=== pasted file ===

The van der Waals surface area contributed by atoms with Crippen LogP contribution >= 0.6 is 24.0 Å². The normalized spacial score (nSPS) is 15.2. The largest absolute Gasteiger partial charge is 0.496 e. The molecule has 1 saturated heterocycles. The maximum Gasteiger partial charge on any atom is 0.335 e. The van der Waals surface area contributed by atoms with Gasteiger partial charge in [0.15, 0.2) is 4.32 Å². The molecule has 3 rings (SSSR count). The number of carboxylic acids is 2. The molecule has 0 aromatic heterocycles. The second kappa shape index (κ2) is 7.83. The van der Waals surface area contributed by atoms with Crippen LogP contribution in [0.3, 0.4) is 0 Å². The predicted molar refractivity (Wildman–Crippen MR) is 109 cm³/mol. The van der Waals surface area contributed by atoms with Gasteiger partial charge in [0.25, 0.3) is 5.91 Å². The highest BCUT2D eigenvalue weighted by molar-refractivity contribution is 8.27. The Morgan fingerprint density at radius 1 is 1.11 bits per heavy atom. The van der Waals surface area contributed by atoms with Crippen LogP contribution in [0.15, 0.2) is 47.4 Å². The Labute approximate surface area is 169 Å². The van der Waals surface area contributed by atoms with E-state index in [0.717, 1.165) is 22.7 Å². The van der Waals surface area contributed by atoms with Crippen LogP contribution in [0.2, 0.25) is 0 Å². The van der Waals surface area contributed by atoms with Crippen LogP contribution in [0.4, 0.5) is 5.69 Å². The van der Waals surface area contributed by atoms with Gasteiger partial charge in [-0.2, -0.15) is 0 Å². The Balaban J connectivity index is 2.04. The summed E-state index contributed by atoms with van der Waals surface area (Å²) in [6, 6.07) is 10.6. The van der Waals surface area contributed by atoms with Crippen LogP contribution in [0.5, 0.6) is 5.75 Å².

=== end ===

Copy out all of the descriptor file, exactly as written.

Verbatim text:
The van der Waals surface area contributed by atoms with Crippen LogP contribution >= 0.6 is 24.0 Å². The normalized spacial score (nSPS) is 15.2. The largest absolute Gasteiger partial charge is 0.496 e. The molecule has 1 saturated heterocycles. The maximum Gasteiger partial charge on any atom is 0.335 e. The van der Waals surface area contributed by atoms with Gasteiger partial charge in [0.15, 0.2) is 4.32 Å². The molecule has 3 rings (SSSR count). The number of carboxylic acids is 2. The molecule has 0 aromatic heterocycles. The second kappa shape index (κ2) is 7.83. The van der Waals surface area contributed by atoms with Crippen LogP contribution in [0.3, 0.4) is 0 Å². The predicted molar refractivity (Wildman–Crippen MR) is 109 cm³/mol. The van der Waals surface area contributed by atoms with Gasteiger partial charge in [0.25, 0.3) is 5.91 Å². The highest BCUT2D eigenvalue weighted by molar-refractivity contribution is 8.27. The Morgan fingerprint density at radius 1 is 1.11 bits per heavy atom. The van der Waals surface area contributed by atoms with Crippen LogP contribution in [0.15, 0.2) is 47.4 Å². The Labute approximate surface area is 169 Å². The van der Waals surface area contributed by atoms with E-state index in [0.717, 1.165) is 22.7 Å². The van der Waals surface area contributed by atoms with Crippen LogP contribution in [0.2, 0.25) is 0 Å². The van der Waals surface area contributed by atoms with Crippen LogP contribution in [0.4, 0.5) is 5.69 Å². The van der Waals surface area contributed by atoms with Gasteiger partial charge in [-0.2, -0.15) is 0 Å². The Balaban J connectivity index is 2.04. The summed E-state index contributed by atoms with van der Waals surface area (Å²) in [6, 6.07) is 10.6. The van der Waals surface area contributed by atoms with Crippen LogP contribution in [0.5, 0.6) is 5.75 Å².